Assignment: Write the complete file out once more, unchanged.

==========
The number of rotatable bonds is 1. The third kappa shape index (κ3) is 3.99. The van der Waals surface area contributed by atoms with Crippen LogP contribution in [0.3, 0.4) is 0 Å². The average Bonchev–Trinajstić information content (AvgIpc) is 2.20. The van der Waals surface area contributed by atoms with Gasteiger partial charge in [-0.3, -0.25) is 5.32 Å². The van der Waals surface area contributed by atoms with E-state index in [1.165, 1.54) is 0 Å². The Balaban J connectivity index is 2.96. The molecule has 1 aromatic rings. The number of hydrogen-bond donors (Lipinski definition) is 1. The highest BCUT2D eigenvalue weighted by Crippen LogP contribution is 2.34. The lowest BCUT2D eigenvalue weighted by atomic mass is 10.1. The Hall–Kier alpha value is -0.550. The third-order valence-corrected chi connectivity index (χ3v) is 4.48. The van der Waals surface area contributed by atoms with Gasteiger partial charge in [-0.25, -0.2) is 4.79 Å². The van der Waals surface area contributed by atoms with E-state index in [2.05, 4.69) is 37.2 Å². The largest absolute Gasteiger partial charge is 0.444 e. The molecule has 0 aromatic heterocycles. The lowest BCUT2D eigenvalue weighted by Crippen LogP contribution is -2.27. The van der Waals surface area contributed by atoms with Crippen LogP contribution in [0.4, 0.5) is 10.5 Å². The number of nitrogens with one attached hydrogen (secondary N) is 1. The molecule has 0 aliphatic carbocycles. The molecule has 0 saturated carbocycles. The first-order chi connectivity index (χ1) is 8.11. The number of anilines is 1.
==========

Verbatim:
The number of rotatable bonds is 1. The third kappa shape index (κ3) is 3.99. The van der Waals surface area contributed by atoms with Crippen LogP contribution in [0.3, 0.4) is 0 Å². The average Bonchev–Trinajstić information content (AvgIpc) is 2.20. The van der Waals surface area contributed by atoms with Gasteiger partial charge in [-0.3, -0.25) is 5.32 Å². The van der Waals surface area contributed by atoms with E-state index in [1.165, 1.54) is 0 Å². The Balaban J connectivity index is 2.96. The molecule has 1 aromatic rings. The number of hydrogen-bond donors (Lipinski definition) is 1. The highest BCUT2D eigenvalue weighted by Crippen LogP contribution is 2.34. The lowest BCUT2D eigenvalue weighted by atomic mass is 10.1. The Hall–Kier alpha value is -0.550. The third-order valence-corrected chi connectivity index (χ3v) is 4.48. The van der Waals surface area contributed by atoms with Gasteiger partial charge in [-0.25, -0.2) is 4.79 Å². The van der Waals surface area contributed by atoms with E-state index in [2.05, 4.69) is 37.2 Å². The largest absolute Gasteiger partial charge is 0.444 e. The molecule has 0 aromatic heterocycles. The lowest BCUT2D eigenvalue weighted by Crippen LogP contribution is -2.27. The van der Waals surface area contributed by atoms with Crippen LogP contribution in [0.4, 0.5) is 10.5 Å². The number of nitrogens with one attached hydrogen (secondary N) is 1. The molecule has 0 aliphatic carbocycles. The molecule has 0 saturated carbocycles. The first-order chi connectivity index (χ1) is 8.11. The number of anilines is 1.